Also see Andrew’s blog for posts on visible minorities, Muslims, and the election.

Muslim veiling (hijab, niqab) was a significant issue during the election campaign and that Vox’s Matthew Yglesias says contributed to Harper’s defeat, as his “Islamophobic gambit backfired,” causing many voters in Quebec to defect from the NDP to the Liberals, thereby giving the latter its majority (one has to read Yglesias’s explanation on this, which makes sense).

One analysis I came across is by the Canadian-American conservative pundit David Frum, “Canada lurches to the left,” in which he informs the reader that

scripted and unscripted, Justin Trudeau has conveyed a consistent message: The government he leads will repudiate the legacy not only of the incumbent Conservative prime minister, Stephen Harper, but the neoliberal Liberals of the 1990s.

Très bien. Frum concludes

Even before 2014-15, however, the populist anger expressed by [Bernie] Sanders and [Jeremy] Corbyn could be heard in Canada, too. Canada has done a better job than the United States of sharing the proceeds of economic growth. Yet even in comparatively egalitarian Canada, rewards have tended to concentrate at the top of the income distribution. Earlier in the decade, resentment among middle-income Canadians toward the more affluent was offset by relief when Canadians compared themselves to Americans. As time has passed, however, the relief has waned and the resentment has intensified. It was those feelings that Trudeau harnessed, by condemning many small-business owners as tax cheats and telling Canadian business leaders that if they didn’t accept higher taxation now, they’d face even more radical claims in the future.

Trudeau’s strategy succeeded brilliantly, at least in electoral terms. His Liberals have won at least 40 percent of the popular vote, in their best performance since 1997. Leaders of other center-left parties around the world will note the success. Imitation and emulation will follow—across the Atlantic and across the 49th parallel.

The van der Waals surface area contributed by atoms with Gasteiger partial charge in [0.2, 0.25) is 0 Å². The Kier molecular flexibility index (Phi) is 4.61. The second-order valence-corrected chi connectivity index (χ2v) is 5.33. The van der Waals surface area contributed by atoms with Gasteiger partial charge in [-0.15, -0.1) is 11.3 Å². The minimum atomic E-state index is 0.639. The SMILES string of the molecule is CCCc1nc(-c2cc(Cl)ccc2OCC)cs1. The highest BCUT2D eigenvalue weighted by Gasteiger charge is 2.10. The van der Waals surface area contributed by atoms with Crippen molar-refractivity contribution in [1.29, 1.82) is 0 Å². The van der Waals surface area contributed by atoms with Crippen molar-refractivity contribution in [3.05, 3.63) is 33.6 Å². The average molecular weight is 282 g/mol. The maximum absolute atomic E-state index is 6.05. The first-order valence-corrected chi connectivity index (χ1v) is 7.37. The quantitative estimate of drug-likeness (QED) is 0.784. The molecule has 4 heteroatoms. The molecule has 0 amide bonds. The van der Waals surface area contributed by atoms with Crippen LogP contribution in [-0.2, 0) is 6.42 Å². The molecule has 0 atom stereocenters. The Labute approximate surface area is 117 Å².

Check out the election numbers. The combined vote of the center-left (Liberals-NDP-Greens) is almost 63%, with the Tories a paltry 32%. If only we could have such results south of that 49th parallel…

UPDATE: Andrew forwarded me two commentaries today (October 22nd): one by longtime NDP operative Robin V. Sears, “Ottawa returns to normal after Stephen Harper’s dark decade,” that Andrew says is “a bit over the top [but] captures the atmosphere well;” the other by Chantal Hébert, whom Andrew informs me is one of Canada’s best political journalists, “Liberal comeback headed for history books.”

Heather Mallick, a columnist for The Toronto Star, has a good op-ed in the NYT, “Justin Trudeau: Low expectations, high relief.”

And watch this video of Justin Trudeau dressed in a shudh desi kurta-pyjama and dancing to Punjabi bhangra beats at an India-Canada Association of Montreal event during the campaign. Cool dude he is, no doubt about it.

2nd UPDATE: Roger Cohen has good column in today’s NYT (October 23rd), “Camelot comes to Canada.” Money quote

In short, a positive campaign won. Killer politics lost. Trudeau likes to talk about finding “common ground,” where Harper was all about winner take all. At a time when American politics are dismally polarized, this other North American political story is interesting, perhaps even instructive. [AWAV: Obama did try to find common ground with the opposition during his first term but they weren’t interested].